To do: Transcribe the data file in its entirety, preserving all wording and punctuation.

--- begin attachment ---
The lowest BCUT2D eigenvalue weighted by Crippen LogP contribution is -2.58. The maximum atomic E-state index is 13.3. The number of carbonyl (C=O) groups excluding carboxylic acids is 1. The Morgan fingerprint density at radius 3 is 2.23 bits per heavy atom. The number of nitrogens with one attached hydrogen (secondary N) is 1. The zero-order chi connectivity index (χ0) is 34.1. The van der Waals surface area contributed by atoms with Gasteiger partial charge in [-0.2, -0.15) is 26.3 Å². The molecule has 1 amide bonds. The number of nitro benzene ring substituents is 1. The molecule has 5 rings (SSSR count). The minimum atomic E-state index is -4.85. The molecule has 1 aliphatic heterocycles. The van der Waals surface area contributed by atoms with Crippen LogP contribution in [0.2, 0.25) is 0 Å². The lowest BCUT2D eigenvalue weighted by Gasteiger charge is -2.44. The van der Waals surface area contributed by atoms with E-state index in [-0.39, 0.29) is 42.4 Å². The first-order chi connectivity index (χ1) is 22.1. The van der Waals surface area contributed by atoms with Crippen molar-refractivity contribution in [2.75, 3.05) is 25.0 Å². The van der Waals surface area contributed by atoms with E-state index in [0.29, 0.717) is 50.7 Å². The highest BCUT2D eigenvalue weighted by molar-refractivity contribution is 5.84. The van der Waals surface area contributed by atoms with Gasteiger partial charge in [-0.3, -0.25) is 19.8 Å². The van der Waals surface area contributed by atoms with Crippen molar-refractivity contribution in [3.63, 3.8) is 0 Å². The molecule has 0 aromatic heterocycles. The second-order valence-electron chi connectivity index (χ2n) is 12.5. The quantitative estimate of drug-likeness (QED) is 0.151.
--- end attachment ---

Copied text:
The lowest BCUT2D eigenvalue weighted by Crippen LogP contribution is -2.58. The maximum atomic E-state index is 13.3. The number of carbonyl (C=O) groups excluding carboxylic acids is 1. The Morgan fingerprint density at radius 3 is 2.23 bits per heavy atom. The number of nitrogens with one attached hydrogen (secondary N) is 1. The zero-order chi connectivity index (χ0) is 34.1. The van der Waals surface area contributed by atoms with Gasteiger partial charge in [-0.2, -0.15) is 26.3 Å². The molecule has 1 amide bonds. The number of nitro benzene ring substituents is 1. The molecule has 5 rings (SSSR count). The minimum atomic E-state index is -4.85. The molecule has 1 aliphatic heterocycles. The van der Waals surface area contributed by atoms with Crippen LogP contribution in [0.2, 0.25) is 0 Å². The lowest BCUT2D eigenvalue weighted by Gasteiger charge is -2.44. The van der Waals surface area contributed by atoms with E-state index in [-0.39, 0.29) is 42.4 Å². The first-order chi connectivity index (χ1) is 22.1. The van der Waals surface area contributed by atoms with Crippen molar-refractivity contribution in [2.75, 3.05) is 25.0 Å². The van der Waals surface area contributed by atoms with E-state index in [0.29, 0.717) is 50.7 Å². The highest BCUT2D eigenvalue weighted by molar-refractivity contribution is 5.84. The van der Waals surface area contributed by atoms with Gasteiger partial charge in [-0.3, -0.25) is 19.8 Å². The van der Waals surface area contributed by atoms with Crippen molar-refractivity contribution in [3.63, 3.8) is 0 Å². The molecule has 0 aromatic heterocycles. The second-order valence-electron chi connectivity index (χ2n) is 12.5. The quantitative estimate of drug-likeness (QED) is 0.151.